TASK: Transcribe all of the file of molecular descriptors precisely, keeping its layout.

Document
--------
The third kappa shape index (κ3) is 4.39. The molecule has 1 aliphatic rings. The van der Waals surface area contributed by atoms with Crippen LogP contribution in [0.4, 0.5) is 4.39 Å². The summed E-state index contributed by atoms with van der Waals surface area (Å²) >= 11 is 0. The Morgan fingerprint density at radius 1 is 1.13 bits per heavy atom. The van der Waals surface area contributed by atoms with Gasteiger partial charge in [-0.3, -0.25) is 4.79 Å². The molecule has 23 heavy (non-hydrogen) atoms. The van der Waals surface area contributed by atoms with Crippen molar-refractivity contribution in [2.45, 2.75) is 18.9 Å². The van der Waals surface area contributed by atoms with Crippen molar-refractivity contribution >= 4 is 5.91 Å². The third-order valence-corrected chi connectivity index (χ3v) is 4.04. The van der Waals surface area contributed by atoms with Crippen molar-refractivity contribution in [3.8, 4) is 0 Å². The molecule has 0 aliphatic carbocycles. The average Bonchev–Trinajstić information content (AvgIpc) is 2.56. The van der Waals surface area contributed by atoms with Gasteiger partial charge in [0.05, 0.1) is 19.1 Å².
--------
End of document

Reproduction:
The third kappa shape index (κ3) is 4.39. The molecule has 1 aliphatic rings. The van der Waals surface area contributed by atoms with Crippen LogP contribution in [0.4, 0.5) is 4.39 Å². The summed E-state index contributed by atoms with van der Waals surface area (Å²) >= 11 is 0. The Morgan fingerprint density at radius 1 is 1.13 bits per heavy atom. The van der Waals surface area contributed by atoms with Gasteiger partial charge in [-0.3, -0.25) is 4.79 Å². The molecule has 23 heavy (non-hydrogen) atoms. The van der Waals surface area contributed by atoms with Crippen molar-refractivity contribution in [2.45, 2.75) is 18.9 Å². The van der Waals surface area contributed by atoms with Crippen molar-refractivity contribution >= 4 is 5.91 Å². The third-order valence-corrected chi connectivity index (χ3v) is 4.04. The van der Waals surface area contributed by atoms with Crippen molar-refractivity contribution in [3.8, 4) is 0 Å². The molecule has 0 aliphatic carbocycles. The average Bonchev–Trinajstić information content (AvgIpc) is 2.56. The van der Waals surface area contributed by atoms with Gasteiger partial charge in [0.05, 0.1) is 19.1 Å².